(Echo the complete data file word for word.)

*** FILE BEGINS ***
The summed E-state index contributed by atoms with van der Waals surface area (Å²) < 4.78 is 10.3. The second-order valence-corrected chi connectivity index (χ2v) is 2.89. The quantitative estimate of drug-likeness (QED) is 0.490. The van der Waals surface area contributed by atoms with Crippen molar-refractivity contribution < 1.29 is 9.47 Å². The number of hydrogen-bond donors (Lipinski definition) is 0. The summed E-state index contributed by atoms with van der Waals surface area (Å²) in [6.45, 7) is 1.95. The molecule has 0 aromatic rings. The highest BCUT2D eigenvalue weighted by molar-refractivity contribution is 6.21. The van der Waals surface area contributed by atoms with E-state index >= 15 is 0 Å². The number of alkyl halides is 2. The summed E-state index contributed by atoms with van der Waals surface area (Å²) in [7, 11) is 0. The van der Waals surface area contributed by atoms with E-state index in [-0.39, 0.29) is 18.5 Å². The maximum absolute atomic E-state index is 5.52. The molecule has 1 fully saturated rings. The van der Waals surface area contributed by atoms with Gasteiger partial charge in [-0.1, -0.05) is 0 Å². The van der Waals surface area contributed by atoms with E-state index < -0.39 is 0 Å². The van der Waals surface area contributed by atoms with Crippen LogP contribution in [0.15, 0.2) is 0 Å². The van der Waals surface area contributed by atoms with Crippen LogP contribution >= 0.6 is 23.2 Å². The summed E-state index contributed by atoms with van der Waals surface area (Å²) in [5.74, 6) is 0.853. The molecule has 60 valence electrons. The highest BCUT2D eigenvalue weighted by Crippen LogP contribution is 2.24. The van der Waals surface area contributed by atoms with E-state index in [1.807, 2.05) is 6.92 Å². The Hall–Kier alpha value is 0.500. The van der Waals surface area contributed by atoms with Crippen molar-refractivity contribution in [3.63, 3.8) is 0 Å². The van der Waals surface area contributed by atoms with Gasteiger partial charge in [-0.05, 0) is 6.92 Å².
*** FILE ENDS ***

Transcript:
The summed E-state index contributed by atoms with van der Waals surface area (Å²) < 4.78 is 10.3. The second-order valence-corrected chi connectivity index (χ2v) is 2.89. The quantitative estimate of drug-likeness (QED) is 0.490. The van der Waals surface area contributed by atoms with Crippen molar-refractivity contribution < 1.29 is 9.47 Å². The number of hydrogen-bond donors (Lipinski definition) is 0. The summed E-state index contributed by atoms with van der Waals surface area (Å²) in [6.45, 7) is 1.95. The molecule has 0 aromatic rings. The highest BCUT2D eigenvalue weighted by molar-refractivity contribution is 6.21. The van der Waals surface area contributed by atoms with E-state index >= 15 is 0 Å². The number of alkyl halides is 2. The summed E-state index contributed by atoms with van der Waals surface area (Å²) in [7, 11) is 0. The van der Waals surface area contributed by atoms with E-state index in [-0.39, 0.29) is 18.5 Å². The maximum absolute atomic E-state index is 5.52. The molecule has 1 fully saturated rings. The van der Waals surface area contributed by atoms with Gasteiger partial charge in [-0.1, -0.05) is 0 Å². The van der Waals surface area contributed by atoms with E-state index < -0.39 is 0 Å². The van der Waals surface area contributed by atoms with Crippen LogP contribution in [0.15, 0.2) is 0 Å². The van der Waals surface area contributed by atoms with Crippen LogP contribution >= 0.6 is 23.2 Å². The summed E-state index contributed by atoms with van der Waals surface area (Å²) in [5.74, 6) is 0.853. The molecule has 60 valence electrons. The highest BCUT2D eigenvalue weighted by Crippen LogP contribution is 2.24. The van der Waals surface area contributed by atoms with E-state index in [1.807, 2.05) is 6.92 Å². The Hall–Kier alpha value is 0.500. The van der Waals surface area contributed by atoms with Crippen molar-refractivity contribution in [3.63, 3.8) is 0 Å². The van der Waals surface area contributed by atoms with Gasteiger partial charge in [-0.05, 0) is 6.92 Å².